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The 21st century executive

How to Use Technical Debt To Your Advantage


In a perfect world, there would be plenty of time, an ample budget, a plethora of resources to pour into each software project, and no known bugs or missing features. Unfortunately, we don’t live in a perfect world, and software development teams have to learn how to manage their technical debt. Find out what exactly technical debt is, how to manage it, and how to keep it at bay in further projects.

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What is technical debt?

Software developers and team leaders need to strike a balance when it comes to meeting goals and making decisions. There are often difficult decisions to make, and various types of debt may be used in these tough situations.

Just like financial debt, technical debt is a common solution to get out of a difficult problem. A responsible business entity, for example, might temporarily enter into financial debt for the best outcome in the long run. It’s clear from the beginning, though, that the debt will ultimately need to be repaid with interest. That means the sooner it can be paid off, the better.

The same is true with development teams and their software code. Software projects will always have bugs that need to be fixed. Just like the business entity mentioned above, IT managers and developers face tough decisions. Following several iterative processes of bug resolution, they might have code that has become increasingly inconsistent, complex, or difficult to understand or work with.

The more problems created with your software’s new features, the more “debt” is created. This is the debt of needing to fix the code in the future to ensure the software continues to be useful, has a good user experience, or achieves its purpose. 

So why would IT leaders allow for technical debt?

Reasons for technical debt

Sometimes, it’s worth having something immediately—even if you have to pay a little extra for it. For example, having a car right now will open up a world of possibilities for a person. This is why many people choose to take out a loan, which means they’re entering into financial debt. This debt is considered a preferable cost versus saving up for years to pay for a car in full.

This illustrates why some IT managers choose to release a product or application with some technical debt. They decide that releasing the application with known issues, even though it will require extra work later, is better for their goals compared to fixing any bugs, glitches, or problems with its architecture before its release. 

The common restrictions of software development projects that lead to a decision to accept an amount of technical debt include deadlines, limited resources, competitive pressure, or other constraints.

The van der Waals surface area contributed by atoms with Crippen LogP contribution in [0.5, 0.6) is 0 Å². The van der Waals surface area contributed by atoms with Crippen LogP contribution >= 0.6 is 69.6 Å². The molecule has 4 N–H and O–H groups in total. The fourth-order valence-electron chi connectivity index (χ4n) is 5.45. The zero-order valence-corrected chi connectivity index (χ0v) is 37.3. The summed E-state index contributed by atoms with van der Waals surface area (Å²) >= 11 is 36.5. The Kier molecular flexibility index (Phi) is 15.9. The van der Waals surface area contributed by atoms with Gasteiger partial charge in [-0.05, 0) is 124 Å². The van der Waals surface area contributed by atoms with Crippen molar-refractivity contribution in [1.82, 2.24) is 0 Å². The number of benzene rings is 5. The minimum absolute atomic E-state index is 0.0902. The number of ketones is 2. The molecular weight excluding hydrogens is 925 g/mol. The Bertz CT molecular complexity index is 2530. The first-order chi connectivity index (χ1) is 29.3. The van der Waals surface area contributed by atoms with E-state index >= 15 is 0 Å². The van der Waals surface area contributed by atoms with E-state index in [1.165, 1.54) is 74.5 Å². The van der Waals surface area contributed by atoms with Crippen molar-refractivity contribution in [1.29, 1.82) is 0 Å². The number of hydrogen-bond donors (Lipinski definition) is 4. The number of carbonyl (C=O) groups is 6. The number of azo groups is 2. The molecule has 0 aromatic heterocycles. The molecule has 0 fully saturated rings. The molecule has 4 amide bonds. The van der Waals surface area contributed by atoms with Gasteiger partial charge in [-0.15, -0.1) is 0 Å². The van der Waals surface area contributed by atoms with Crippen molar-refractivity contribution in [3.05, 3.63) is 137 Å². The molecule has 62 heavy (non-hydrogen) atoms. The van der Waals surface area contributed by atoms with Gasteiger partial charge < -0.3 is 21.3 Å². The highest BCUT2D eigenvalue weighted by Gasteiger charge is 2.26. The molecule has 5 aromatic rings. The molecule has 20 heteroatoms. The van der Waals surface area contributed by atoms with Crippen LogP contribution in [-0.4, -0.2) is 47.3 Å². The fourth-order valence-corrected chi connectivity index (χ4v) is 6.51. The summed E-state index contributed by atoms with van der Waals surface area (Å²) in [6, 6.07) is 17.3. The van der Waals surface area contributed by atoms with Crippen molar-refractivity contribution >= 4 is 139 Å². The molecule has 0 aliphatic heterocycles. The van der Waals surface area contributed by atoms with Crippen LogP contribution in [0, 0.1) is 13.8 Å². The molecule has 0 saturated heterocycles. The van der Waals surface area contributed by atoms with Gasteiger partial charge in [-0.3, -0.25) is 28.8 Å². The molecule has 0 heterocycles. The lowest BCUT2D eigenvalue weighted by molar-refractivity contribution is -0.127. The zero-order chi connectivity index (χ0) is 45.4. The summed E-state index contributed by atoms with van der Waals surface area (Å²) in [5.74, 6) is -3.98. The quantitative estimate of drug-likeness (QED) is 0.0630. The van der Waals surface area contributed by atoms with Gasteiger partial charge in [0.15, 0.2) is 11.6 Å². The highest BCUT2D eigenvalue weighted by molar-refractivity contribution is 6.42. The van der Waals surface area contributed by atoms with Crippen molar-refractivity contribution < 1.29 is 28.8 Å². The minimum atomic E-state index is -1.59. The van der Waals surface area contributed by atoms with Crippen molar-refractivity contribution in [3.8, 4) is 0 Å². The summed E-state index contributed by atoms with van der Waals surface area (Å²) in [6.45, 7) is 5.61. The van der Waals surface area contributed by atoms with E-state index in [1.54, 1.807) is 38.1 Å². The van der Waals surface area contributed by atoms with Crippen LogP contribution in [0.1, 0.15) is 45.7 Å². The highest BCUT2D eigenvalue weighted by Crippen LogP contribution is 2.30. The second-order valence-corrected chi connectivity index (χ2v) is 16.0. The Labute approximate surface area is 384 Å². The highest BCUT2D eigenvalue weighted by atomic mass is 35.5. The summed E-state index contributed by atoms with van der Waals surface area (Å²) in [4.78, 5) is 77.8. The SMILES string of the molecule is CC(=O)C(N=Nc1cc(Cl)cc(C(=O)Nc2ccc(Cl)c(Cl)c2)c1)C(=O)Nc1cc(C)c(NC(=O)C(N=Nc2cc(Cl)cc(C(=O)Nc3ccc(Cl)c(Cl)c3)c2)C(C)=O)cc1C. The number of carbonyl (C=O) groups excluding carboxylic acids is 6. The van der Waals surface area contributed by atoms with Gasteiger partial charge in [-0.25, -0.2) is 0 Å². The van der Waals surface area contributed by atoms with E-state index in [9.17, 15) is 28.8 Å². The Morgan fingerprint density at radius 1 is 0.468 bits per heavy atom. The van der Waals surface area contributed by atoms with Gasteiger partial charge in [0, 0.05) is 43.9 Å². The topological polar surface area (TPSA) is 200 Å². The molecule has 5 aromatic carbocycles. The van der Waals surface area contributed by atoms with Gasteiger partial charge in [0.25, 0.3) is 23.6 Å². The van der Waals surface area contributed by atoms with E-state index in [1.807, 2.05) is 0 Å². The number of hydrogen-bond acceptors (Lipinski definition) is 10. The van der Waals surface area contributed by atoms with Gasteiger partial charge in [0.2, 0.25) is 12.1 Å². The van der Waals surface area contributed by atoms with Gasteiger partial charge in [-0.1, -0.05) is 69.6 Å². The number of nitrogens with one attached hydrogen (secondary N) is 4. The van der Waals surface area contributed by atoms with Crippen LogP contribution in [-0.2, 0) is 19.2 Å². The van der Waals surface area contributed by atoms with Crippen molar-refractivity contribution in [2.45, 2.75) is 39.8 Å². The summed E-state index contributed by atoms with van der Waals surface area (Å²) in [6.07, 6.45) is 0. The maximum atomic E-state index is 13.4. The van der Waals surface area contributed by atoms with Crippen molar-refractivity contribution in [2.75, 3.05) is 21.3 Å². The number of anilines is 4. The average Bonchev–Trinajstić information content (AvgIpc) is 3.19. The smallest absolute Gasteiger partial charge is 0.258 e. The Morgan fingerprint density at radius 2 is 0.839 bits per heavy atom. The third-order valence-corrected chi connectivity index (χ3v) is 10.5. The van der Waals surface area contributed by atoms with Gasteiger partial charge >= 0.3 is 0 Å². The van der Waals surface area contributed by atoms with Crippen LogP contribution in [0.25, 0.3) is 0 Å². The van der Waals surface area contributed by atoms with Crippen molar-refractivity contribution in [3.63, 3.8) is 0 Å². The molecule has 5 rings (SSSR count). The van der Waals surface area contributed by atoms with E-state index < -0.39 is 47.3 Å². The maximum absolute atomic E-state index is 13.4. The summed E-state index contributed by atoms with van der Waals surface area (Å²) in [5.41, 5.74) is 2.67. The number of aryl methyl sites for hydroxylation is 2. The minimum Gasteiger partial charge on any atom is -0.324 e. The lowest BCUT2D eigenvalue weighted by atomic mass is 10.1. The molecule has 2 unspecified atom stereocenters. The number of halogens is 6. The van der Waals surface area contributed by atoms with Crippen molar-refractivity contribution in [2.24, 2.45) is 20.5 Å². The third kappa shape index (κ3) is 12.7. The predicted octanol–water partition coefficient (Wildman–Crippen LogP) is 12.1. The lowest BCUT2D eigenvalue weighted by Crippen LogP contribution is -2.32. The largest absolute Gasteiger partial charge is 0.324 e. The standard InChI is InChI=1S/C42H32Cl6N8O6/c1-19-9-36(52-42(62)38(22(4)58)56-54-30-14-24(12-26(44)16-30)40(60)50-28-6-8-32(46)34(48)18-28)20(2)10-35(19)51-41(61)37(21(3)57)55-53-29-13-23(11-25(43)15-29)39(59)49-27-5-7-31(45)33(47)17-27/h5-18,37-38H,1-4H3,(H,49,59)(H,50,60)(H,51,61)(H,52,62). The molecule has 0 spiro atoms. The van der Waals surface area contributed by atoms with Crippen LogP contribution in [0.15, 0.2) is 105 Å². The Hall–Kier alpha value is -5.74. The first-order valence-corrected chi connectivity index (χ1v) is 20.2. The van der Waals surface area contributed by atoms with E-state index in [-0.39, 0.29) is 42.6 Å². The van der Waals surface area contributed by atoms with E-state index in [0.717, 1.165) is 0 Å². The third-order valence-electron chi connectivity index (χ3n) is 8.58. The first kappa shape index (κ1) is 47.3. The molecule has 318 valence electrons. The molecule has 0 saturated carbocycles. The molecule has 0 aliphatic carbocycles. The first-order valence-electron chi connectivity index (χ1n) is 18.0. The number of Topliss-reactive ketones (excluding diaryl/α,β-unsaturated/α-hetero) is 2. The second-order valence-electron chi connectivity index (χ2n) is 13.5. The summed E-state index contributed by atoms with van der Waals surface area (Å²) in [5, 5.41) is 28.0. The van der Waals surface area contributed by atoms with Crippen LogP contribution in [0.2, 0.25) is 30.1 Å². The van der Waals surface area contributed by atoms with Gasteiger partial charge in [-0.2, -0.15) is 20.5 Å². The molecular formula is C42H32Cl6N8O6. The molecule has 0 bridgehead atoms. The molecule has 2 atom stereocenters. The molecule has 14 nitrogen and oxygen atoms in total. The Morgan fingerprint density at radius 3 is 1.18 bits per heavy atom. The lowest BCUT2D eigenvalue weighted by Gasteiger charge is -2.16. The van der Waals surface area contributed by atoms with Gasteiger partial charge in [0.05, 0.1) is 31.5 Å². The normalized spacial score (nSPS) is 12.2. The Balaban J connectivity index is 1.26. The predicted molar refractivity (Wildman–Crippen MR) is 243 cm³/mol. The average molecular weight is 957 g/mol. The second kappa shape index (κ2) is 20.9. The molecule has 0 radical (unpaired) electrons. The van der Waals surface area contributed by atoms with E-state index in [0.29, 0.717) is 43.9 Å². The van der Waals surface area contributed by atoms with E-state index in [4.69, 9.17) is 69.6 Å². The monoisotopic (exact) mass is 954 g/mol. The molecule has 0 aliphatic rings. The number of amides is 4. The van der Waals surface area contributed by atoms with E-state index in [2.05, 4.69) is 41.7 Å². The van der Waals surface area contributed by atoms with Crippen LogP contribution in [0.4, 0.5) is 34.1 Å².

Just like financial debt, however, technical debt needs to be managed and repaid. Find out the best ways to do so.

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Best practices to manage technical debt

Having a plan in place to manage technical debt is essential if a software team is ever to get out from under it (or else reduce it to workable levels). Let’s examine what steps they should take to achieve this.

Assess the debt

A team needs to understand just how much technical debt there is to know how much harder they have to work to eliminate it.

Many teams quantify how much technical debt a project has by measuring it in the number of days needed to fix these technical issues. From there, they can attach a dollar amount to how much work lies ahead of them. This will reveal the cost/benefit ratio of fixing issues for the current release versus postponing until a future release.

Communicate the debt

Once the team knows how much technical debt there is, they need to share this information with those who need to know. These people might include shareholders, non-IT managers, and anyone else with a stake in the final outcome of a project.

Pay the debt

Once those in positions of authority know how much technical debt will be accrued, important decisions need to be made.

Does the debt truly need to be repaid?

In other words, are the bugs trivial, or have they become more trivial with the passage of time due to evolutions in the market or the software itself? If they don’t negatively impact the project’s goals, some bugs may not be a real issue.  

What components need to be refactored?

To put it another way, which parts need fixing? This might entail removing duplicates, simplifying, or improving the code’s structure without changing how a program behaves.

Does the application need to be replaced?

After all the parameters have been gathered and a clear picture of the outcome has been obtained, the project may not be worth the amount of debt it will create.

Just like financial debt, technical debt will ultimately need to be repaid. The debt may be worth it in the short-term to achieve a project’s goals, or it may need to be avoided altogether—it all depends on how much of it exists and if it can be paid off successfully.

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About the author
Juan Pablo González

Working as Foreworth’s Chief Technical Officer, Juan Pablo (JP) manages the company’s technical strategy. With nearly 20 years of experience in software development, he ensures the development process at Foreworth is meeting its keys objectives and technical requirements.

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